A 20-year veteran of Louisiana State University, tenured since 2002, says she “absolutely intends” to sue the school for firing her over vague complaints that she used “profanity or sexist language” in class – comments she believes were “protected by her right to freedom of speech in an academic context,” The Daily Reveille reports.
President F. King Alexander made the decision to fire Teresa Buchanan, who taught elementary education, saying she “sexually harassed students and violated the Americans with Disabilities Act” (?).
The case has dragged on for a year and a half, with Buchanan accusing the school of keeping her in the dark and isolating her:
Buchanan first learned of charges against her in December 2013 when, according to her, Human Services and Education Dean Damon Andrew informed her she would not be teaching the following semester because of allegations made against her by a student. For the last 18 months, “my dean would not meet with me and told my chair[person] not to speak with me.” Buchanan said. She said was told to “research” but that her superiors were vague and unreachable.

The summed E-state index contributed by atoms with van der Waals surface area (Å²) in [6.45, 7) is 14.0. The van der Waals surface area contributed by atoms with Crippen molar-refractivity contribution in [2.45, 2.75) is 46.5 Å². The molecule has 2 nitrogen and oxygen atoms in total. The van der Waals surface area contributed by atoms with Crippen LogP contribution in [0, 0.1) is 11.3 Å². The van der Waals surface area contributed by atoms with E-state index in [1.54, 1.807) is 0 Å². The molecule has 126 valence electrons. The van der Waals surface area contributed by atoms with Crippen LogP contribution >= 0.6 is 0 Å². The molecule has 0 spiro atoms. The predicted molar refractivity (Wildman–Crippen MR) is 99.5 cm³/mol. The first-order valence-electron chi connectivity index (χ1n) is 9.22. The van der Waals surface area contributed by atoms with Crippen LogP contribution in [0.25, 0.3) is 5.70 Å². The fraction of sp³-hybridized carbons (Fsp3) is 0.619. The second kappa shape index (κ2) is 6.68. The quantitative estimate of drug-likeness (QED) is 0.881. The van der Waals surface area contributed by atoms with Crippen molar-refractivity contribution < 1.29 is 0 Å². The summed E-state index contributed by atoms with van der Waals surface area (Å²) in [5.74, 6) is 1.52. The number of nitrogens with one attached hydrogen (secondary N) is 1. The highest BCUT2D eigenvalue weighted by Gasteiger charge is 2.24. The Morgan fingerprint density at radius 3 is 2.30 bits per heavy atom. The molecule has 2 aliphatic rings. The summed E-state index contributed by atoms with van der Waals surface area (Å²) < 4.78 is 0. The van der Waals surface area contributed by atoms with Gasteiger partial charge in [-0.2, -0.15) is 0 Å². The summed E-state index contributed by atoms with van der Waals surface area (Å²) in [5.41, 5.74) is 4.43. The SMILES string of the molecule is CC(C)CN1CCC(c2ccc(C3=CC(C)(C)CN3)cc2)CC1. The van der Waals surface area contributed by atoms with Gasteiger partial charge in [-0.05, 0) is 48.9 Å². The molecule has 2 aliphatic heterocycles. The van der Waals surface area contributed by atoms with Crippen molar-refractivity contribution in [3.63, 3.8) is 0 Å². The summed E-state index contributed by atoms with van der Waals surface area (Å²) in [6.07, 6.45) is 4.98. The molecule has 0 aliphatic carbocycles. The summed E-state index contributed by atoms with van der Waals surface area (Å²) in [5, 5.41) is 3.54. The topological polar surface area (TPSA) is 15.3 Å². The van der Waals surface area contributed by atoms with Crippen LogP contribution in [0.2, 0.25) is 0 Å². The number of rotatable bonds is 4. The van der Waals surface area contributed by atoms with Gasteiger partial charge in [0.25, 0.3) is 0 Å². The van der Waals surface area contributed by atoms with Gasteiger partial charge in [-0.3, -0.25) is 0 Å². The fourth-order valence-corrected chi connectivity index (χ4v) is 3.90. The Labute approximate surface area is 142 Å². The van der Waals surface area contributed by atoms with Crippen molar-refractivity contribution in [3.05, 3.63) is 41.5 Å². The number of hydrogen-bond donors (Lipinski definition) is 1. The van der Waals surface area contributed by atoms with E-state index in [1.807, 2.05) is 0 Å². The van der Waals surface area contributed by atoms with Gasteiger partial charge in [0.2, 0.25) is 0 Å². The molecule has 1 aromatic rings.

She said she didn’t learn of the complaints “until the time of the hearing and therefore did not have a chance to remedy the issues students had with her.”
Buchanan’s hearing before five administrators resulted in much colleague and student support for her, and a ruling that there were “no grounds for dismissal”:
Buchanan said Alexander overruled the committee’s decision, a move that breaks with University code and diminishes the basic value of tenure. “This sets a precedent that is just appalling,” Buchanan said in an interview, “Tenure does not mean anything to LSU.”
The board upheld Alexander’s decision last week.
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